Joe Biden wants to take one of the great American success stories of the past several decades and drive it into the ground.
He would turn his back on the stupendous wealth represented by proven reserves of oil and gas in this country.
Rather than focusing on producing cheap, abundant energy -- a key ingredient to human progress through all of human history -- he’d embark on the fool’s errand of trying to adjust the world’s thermostat 80 years from now.
After a 50-year effort to diminish our reliance on Middle Eastern oil, which has miraculously happened at last, Biden would force the U.S. to transition to solar and wind, industries currently dependent on Chinese supply chains.
Whereas California has embraced the radical goal of a carbon-free electric grid by 2045 (and has drastically increased the price of energy in the state already), Biden has seen and raised the Golden State by embracing a goal of 2035. All this was underlined by Biden’s statement at the end of the last debate that he wants to transition from oil.
It’s a funny time to want to kneecap oil and gas. Proven reserves of natural gas in the U.S. are higher than ever before, thanks to American-made technological innovations. A couple of years ago the U.S. surpassed Russia and Saudi Arabia in crude oil production. In recent years, petroleum and natural gas exports have been increasing. And, of course, the rise of natural gas has cut U.S. carbon emissions.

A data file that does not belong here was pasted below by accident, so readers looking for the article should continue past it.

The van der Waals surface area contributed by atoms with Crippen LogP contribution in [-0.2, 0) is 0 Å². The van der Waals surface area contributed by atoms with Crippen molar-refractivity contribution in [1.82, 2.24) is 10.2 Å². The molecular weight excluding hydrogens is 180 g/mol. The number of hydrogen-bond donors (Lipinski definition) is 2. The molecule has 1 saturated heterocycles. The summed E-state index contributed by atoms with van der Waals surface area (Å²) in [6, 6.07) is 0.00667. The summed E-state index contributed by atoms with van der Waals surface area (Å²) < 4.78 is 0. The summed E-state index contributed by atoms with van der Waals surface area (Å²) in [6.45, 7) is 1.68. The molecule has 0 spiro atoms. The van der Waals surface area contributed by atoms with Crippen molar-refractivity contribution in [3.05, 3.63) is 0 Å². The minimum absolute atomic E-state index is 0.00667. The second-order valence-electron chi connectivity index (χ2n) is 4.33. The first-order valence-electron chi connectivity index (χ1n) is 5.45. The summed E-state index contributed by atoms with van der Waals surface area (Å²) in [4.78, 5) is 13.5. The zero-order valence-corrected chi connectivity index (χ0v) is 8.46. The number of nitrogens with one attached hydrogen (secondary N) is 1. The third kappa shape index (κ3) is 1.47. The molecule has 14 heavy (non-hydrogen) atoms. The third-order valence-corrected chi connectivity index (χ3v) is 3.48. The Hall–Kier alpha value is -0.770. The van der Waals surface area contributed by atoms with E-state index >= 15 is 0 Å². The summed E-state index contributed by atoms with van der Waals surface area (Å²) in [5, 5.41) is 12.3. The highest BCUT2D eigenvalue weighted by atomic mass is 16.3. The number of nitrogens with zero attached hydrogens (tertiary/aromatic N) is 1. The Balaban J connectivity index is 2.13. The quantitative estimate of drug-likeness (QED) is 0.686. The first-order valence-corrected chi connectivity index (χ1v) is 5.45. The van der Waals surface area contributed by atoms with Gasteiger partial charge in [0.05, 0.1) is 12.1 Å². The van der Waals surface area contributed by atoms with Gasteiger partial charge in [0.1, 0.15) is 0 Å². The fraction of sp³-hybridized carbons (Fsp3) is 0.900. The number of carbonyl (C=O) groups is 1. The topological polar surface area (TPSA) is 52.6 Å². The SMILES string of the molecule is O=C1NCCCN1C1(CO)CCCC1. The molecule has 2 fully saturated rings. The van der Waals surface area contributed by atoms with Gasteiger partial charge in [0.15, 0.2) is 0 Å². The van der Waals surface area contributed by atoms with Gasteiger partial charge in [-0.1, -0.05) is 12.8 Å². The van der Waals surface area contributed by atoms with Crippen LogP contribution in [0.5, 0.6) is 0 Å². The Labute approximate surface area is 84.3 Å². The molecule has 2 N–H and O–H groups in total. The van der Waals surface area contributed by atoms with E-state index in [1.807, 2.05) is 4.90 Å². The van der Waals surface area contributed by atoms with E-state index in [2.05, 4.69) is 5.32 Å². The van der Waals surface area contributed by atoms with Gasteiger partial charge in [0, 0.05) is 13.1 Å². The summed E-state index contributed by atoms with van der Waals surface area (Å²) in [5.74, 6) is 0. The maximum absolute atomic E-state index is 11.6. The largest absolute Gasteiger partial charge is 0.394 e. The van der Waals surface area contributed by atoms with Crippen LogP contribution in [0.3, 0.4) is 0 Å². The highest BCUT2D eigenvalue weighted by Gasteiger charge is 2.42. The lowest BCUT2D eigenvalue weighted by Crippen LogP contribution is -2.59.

This should be considered a national strength to be built on, not a national shame to be put on a glide path to extinction. Fossil fuels are a tremendously useful source of energy, and no hype about renewables can obscure that reality.
In 2019, petroleum, natural gas and coal accounted for 80% of overall energy consumption in the United States, according to U.S. Energy Information Administration. Renewables made up only 11%, and the bulk of that came from biomass (wood and biofuels) and hydroelectric. Despite being heavily subsidized, wind and solar, combined, were responsible for only about a third of our renewable energy.
The oil and gas industry should also be prized as a source of good American jobs. Earnings range from about $137,000 a year for petroleum engineers to roustabouts at $44,000, according to the Bureau of Labor Statistics.
The idea that we are going to transition to wind and solar painlessly is a fantasy. Germany has been spending tens of billions of dollars a year trying to make this happen. Its renewable energy program has doubled the cost of energy, while fossil fuels still account for about 80% of its energy supply.
If we think eschewing fossil fuels is going to convince other countries to do the same, we are fooling ourselves. Like in the United States, the industrial takeoff in China coincided with a jump in the use of coal. China is still building coal plants at a furious clip, and its already prodigious use of coal accounts for more than half of the world’s total, according The Institute for Energy Research.
The Biden plan is an assault on American ingenuity and wealth, not to mention common sense. Now no one can say he wasn’t warned.
Rich Lowry is editor of the National Review.
(c) 2020 by King Features Synd., Inc.